Thursday, May 19, 2011

Bone Marrow and Gardening

Dave and I had the good fortune to be sent to Craigie on Main for his birthday last month. We had a delightful meal which included bone marrow. I'd had it once or twice before, and I have to say, it's one of the best things I've eaten. It's not for the faint of heart, nor people averse to fat. You really check into your basic animal instincts when eating it. I decided to make it myself, so got some frozen beef bones at Whole Foods. They usually sell them to people for their dogs, so the price is right. The butcher split them in half, lengthwise, for me.

I roasted them in a cast iron frying pan at 425 for 30 minutes. I put a few slices of whole grain bread in the oven at the same time, to dry out. When the marrow was bubbly, I pulled the pan from the oven, put it on the table, and gave everyone a spoon. We sprinkled sea salt on top, and smeared the marrow on the bread. Any that had melted on the bottom of the pan was sopped up with extra bread. I think this is the quintessential soul food.

This year, I am drastically altering my plans for the garden.  For the past few years, I've tried to fit in a little of everything, which resulted in a lot of nothing. So, I am going for the "more bang for your buck" approach. What is expensive at the farmers' market, something you always want more of, easy to grow at home, and prolific? Why, tomatoes! So, instead of one eggplant, two peppers, 5 beans, one cucumber, and a squash or two, none of which produce more than one or two fruits, I am doing only tomatoes. And garlic. And lettuce. And melon. But that's it! And, in the raised bed, I'm only doing tomatoes and garlic. Everything else is in pots and bags. The farmers' market and CSA farmers are so much better at everything else I want to eat, so why compete with that? Instead, I will be rolling in tomatoes and garlic and happy. Stay tuned.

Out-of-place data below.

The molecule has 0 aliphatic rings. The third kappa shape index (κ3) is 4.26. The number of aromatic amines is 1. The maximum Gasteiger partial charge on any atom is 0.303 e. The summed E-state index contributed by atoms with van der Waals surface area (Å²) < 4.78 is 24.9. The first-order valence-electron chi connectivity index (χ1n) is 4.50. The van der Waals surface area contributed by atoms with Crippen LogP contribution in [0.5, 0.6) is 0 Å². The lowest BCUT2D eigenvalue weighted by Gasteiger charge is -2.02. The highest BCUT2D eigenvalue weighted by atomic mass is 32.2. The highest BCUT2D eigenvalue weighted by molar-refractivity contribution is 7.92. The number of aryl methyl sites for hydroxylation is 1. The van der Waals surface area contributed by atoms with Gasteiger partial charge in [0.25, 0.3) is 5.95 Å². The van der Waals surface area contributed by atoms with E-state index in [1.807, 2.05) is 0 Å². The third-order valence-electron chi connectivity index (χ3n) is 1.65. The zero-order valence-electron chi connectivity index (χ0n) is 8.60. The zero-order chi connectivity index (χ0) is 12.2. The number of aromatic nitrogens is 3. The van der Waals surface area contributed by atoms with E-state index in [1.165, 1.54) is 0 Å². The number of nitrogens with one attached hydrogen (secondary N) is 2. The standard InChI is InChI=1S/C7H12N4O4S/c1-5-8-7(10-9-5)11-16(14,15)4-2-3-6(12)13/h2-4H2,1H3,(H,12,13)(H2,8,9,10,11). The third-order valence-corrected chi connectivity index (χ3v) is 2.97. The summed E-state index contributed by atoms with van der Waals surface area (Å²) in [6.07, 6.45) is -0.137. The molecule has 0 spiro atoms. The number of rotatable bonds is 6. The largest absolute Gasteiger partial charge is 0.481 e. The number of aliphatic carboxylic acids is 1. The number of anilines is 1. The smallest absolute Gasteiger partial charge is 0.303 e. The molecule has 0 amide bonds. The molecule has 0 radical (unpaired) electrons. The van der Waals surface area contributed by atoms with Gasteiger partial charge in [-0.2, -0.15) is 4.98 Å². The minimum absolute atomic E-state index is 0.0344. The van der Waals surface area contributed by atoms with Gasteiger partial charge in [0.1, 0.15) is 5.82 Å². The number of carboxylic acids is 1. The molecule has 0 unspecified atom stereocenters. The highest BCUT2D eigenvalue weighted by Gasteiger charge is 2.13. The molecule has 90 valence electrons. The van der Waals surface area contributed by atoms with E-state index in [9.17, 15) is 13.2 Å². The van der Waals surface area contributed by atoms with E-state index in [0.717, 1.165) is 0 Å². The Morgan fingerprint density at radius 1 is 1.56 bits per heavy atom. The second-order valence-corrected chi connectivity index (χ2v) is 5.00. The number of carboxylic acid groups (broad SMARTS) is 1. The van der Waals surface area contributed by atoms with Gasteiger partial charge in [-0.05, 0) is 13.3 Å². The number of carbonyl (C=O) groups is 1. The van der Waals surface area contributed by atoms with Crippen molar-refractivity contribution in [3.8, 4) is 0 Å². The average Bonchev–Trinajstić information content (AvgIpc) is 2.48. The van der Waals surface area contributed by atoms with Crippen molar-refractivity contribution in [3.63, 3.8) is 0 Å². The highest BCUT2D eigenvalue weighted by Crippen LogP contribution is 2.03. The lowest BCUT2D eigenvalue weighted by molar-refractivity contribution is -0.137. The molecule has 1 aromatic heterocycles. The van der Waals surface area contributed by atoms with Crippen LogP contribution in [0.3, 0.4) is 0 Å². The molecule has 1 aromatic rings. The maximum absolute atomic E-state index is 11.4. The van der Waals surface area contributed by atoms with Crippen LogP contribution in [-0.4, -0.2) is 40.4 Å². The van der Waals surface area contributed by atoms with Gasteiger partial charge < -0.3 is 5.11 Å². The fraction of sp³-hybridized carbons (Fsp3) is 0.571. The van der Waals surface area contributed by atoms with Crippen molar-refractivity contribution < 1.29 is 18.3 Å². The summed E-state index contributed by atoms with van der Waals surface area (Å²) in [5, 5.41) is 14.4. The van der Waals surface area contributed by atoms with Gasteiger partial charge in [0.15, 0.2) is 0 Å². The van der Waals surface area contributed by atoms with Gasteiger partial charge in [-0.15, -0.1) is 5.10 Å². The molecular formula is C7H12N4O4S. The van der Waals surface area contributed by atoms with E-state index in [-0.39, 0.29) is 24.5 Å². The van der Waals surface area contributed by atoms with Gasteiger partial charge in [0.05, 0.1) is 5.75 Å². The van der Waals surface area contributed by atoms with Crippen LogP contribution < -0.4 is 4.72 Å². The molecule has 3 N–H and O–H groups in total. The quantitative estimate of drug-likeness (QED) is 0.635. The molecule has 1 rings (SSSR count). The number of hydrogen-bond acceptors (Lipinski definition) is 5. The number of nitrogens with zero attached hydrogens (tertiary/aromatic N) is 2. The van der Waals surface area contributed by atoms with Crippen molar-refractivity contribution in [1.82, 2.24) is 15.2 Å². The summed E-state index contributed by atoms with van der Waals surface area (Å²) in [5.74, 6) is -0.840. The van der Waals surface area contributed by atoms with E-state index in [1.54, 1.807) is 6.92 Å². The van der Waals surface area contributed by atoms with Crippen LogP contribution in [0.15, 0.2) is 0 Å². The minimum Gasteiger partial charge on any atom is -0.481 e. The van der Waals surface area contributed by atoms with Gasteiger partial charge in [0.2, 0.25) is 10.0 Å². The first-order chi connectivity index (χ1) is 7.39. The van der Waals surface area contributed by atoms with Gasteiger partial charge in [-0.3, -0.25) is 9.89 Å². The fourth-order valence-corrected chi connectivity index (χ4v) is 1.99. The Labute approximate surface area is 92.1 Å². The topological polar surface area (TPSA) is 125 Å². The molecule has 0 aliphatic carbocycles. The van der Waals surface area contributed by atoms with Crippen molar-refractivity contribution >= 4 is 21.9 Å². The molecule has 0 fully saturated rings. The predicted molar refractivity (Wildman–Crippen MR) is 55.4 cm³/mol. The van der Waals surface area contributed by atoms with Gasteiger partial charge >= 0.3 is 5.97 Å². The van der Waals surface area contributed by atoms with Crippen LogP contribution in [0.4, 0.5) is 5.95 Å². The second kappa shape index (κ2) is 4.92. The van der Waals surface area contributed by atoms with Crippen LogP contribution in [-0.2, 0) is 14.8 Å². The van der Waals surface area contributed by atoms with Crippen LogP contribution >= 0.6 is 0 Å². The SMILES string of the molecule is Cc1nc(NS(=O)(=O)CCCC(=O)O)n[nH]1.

Herb planter
The other new addition to the back yard is an herb planter. I was inspired by a gorgeous green wall by Recover Green Roofs in Somerville. I was really tempted to try it myself but felt a bit overwhelmed at the materials and expense, and then lightning struck, and I realized all I had to do was get a $25 linen shoe rack.


My sister, daughter, and I spent a few lovely hours buying herb seedlings and seeds, and then planting them in the planter. It hangs off the side of the porch, thus saving tons of space, and providing some shade. We added parsley, sage, rosemary, thyme, oregano, lavender, dill and cilantro seeds, nasturtiums, chamomile.
Dill sprouts
Chamomile